I don’t see why it can’t remain as the
[project] section. If people are using it that way and it’s working for them, is there a problem?
I don’t see why it can’t remain as the
As a slight spin off the different section proposal, can we not satisfy the same need by relaxing the
pyproject.toml file name? So those who need different dependency sets for different install modes (which I presume would be the major reasoning behind needing two sections), they can simply install from a different file, say
requirements.toml. Every such file would use the same
[project] section, and be differentiated by the file name.
And I think this discussion is coming from wanting to see that happen.
And I view this discussion as figuring out what it would take to go from half-standardized to full standardized at this point as I personally feel like we have never come to a conclusion on what sort of requirements we would have for such a thing, especially if we leave the lock file part out and view this more as an input to a tool that created a lock file. But if people would rather do outside-in once there’s some lock file format people are happy with, then that seems understandable.
From a VS Code perspective, we are still planning to start with requirements files and then adapt as appropriate as more things get standardized.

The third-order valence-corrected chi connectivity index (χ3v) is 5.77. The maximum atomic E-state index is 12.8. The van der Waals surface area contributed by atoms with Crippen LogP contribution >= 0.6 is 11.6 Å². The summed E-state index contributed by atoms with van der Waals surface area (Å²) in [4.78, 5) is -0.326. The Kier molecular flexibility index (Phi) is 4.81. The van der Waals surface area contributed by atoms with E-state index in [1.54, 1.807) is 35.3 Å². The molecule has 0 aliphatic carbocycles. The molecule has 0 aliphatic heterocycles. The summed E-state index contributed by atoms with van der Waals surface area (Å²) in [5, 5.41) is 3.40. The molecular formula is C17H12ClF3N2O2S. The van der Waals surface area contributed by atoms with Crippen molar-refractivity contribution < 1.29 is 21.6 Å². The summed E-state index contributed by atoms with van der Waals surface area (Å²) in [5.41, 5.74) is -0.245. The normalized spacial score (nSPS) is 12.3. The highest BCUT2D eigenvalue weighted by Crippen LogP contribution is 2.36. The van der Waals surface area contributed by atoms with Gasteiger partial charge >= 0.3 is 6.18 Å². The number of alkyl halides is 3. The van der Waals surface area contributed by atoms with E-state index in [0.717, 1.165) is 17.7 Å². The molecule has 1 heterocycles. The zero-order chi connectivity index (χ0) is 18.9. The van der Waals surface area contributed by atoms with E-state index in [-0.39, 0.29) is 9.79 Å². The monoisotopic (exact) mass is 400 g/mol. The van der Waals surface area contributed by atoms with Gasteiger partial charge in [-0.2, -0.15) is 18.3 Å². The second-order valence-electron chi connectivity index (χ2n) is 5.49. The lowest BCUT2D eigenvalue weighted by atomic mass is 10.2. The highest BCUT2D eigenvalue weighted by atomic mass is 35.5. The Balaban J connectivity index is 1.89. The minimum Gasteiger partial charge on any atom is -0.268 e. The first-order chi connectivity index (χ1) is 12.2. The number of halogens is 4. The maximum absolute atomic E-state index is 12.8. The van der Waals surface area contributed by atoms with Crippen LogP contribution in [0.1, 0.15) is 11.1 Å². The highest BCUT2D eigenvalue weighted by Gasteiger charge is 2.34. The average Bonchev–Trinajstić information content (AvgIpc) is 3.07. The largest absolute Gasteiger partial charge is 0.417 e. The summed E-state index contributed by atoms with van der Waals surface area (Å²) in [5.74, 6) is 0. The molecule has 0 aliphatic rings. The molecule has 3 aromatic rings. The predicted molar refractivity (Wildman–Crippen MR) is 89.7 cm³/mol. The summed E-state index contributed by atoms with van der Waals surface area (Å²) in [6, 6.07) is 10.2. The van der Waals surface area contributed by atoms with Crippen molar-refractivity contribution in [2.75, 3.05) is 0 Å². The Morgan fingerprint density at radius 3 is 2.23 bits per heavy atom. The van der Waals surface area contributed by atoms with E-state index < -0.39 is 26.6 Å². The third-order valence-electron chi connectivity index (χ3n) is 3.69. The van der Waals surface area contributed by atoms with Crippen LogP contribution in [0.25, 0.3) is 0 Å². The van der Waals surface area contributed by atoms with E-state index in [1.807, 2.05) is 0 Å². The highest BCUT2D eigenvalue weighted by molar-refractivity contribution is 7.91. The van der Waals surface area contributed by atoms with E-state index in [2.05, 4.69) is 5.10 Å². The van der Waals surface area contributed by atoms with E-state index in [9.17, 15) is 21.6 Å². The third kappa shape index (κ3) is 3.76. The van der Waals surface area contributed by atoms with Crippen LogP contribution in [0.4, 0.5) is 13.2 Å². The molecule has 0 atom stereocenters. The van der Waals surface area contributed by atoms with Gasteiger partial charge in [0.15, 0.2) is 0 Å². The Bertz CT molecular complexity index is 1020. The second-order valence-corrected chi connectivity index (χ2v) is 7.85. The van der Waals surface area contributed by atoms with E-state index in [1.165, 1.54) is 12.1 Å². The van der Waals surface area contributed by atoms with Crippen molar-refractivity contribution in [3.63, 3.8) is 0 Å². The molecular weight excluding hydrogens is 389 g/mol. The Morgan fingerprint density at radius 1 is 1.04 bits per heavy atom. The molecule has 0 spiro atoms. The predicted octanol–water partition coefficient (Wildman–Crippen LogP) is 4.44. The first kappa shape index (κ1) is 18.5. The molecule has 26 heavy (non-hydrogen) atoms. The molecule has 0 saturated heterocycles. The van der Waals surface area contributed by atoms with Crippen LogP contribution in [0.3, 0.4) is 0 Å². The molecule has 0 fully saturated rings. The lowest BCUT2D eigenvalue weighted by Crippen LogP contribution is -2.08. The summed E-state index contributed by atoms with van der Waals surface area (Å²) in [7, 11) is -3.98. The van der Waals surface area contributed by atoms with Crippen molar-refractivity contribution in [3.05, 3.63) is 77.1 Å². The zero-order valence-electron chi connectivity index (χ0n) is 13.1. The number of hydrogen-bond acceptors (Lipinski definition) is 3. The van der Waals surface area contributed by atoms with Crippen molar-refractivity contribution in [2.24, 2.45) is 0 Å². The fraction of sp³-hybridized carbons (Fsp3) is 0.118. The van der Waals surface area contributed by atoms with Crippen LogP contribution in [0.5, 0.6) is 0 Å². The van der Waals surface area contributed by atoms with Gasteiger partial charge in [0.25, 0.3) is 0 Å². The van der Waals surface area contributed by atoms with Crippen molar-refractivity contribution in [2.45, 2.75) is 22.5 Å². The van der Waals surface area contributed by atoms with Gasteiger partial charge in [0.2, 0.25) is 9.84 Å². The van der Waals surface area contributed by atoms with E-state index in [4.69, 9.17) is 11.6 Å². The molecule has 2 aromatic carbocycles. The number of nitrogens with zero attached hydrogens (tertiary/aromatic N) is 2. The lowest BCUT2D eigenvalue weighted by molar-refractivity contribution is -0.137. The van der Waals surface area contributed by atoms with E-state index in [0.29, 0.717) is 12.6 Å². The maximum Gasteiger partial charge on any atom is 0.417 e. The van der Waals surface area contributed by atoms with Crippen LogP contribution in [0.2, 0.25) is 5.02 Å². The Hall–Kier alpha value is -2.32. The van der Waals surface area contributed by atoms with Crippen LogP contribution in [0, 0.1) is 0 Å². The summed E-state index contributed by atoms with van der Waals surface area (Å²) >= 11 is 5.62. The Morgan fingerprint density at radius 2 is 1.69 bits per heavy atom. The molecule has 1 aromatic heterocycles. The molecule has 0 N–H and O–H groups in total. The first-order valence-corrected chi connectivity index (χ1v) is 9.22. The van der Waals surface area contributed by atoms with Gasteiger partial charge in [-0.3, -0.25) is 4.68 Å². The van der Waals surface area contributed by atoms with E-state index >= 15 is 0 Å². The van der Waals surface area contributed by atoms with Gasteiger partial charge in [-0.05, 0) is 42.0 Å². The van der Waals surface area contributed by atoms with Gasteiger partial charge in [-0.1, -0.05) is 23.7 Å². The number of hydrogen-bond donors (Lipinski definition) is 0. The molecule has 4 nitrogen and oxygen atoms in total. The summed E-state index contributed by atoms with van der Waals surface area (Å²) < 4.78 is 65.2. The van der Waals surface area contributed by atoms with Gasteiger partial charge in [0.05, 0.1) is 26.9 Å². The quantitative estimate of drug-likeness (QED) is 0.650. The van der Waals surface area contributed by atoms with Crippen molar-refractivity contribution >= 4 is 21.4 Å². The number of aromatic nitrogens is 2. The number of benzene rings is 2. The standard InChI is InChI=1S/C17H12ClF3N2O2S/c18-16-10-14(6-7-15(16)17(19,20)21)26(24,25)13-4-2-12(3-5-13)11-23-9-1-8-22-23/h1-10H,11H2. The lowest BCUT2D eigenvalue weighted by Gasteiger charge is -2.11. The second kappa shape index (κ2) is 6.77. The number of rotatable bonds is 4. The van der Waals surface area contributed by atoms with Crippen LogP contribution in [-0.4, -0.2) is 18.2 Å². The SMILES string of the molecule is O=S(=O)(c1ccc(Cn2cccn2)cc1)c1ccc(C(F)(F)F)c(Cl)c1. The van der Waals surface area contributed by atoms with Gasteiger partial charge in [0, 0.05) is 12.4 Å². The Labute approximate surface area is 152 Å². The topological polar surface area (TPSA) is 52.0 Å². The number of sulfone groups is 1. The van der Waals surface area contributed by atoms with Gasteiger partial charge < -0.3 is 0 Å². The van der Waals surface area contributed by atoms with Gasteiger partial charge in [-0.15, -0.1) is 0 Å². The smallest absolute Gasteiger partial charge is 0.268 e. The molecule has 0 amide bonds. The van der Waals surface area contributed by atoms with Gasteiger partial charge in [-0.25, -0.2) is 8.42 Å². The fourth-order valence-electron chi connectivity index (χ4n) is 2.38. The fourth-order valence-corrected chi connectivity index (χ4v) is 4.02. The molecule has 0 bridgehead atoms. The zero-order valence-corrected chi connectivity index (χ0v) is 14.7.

If that’s the case, I’d rather see the discussion focus on what we do about all the things that are in a requirements file which aren’t requirements, as they are the part that will be more likely to cause issues.
Sorry, it appears I had forgotten most of the content of this thread of discussion. And now that I re-read the discussion I must admit that what I wrote (and that you’re answering to) was rather pointless.
Do you mean this list of options allowed in
Most of those are user-specific aren’t they? We could both be developers/maintainers on the same library but want completely different settings for all those (typical examples are that I might have a different CPU/GPU combination than yours, and I might need to access different indexes than you). So I guess these options must not be written in a file that gets pushed to the source code repository.
Maybe some options like the
--constraint option should be the same for all contributors.
I think it depends on your viewpoint of how one should control where to get dependencies. I personally think they should exist separately from the specification of dependencies, but that’s just me.
The things I think are agnostic of how/where you look for dependencies are:
More broadly, of the things that can go in a requirements file:
[-e] <local project path>
[-e] <vcs project url>
I’m talking about all of these apart from the second (i.e., “everything that isn’t a requirement”).